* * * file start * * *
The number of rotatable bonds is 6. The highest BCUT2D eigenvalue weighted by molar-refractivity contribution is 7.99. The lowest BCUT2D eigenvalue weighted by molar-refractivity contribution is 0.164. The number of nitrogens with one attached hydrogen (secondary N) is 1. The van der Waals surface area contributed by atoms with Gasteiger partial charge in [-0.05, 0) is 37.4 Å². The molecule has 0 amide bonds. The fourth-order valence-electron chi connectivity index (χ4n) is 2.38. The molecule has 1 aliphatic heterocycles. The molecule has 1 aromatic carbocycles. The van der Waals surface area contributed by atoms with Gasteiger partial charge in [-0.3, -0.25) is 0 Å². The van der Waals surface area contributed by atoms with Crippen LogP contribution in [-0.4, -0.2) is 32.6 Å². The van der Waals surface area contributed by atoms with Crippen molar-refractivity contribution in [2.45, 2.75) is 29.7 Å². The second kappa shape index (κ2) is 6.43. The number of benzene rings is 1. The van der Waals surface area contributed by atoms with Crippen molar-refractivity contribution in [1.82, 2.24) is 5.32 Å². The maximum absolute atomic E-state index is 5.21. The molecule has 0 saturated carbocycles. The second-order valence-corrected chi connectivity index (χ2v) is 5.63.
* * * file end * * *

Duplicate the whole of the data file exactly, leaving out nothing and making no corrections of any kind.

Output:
The number of rotatable bonds is 6. The highest BCUT2D eigenvalue weighted by molar-refractivity contribution is 7.99. The lowest BCUT2D eigenvalue weighted by molar-refractivity contribution is 0.164. The number of nitrogens with one attached hydrogen (secondary N) is 1. The van der Waals surface area contributed by atoms with Gasteiger partial charge in [-0.05, 0) is 37.4 Å². The molecule has 0 amide bonds. The fourth-order valence-electron chi connectivity index (χ4n) is 2.38. The molecule has 1 aliphatic heterocycles. The molecule has 1 aromatic carbocycles. The van der Waals surface area contributed by atoms with Gasteiger partial charge in [-0.3, -0.25) is 0 Å². The van der Waals surface area contributed by atoms with Crippen LogP contribution in [-0.4, -0.2) is 32.6 Å². The van der Waals surface area contributed by atoms with Crippen molar-refractivity contribution in [2.45, 2.75) is 29.7 Å². The second kappa shape index (κ2) is 6.43. The number of benzene rings is 1. The van der Waals surface area contributed by atoms with Crippen molar-refractivity contribution in [1.82, 2.24) is 5.32 Å². The maximum absolute atomic E-state index is 5.21. The molecule has 0 saturated carbocycles. The second-order valence-corrected chi connectivity index (χ2v) is 5.63.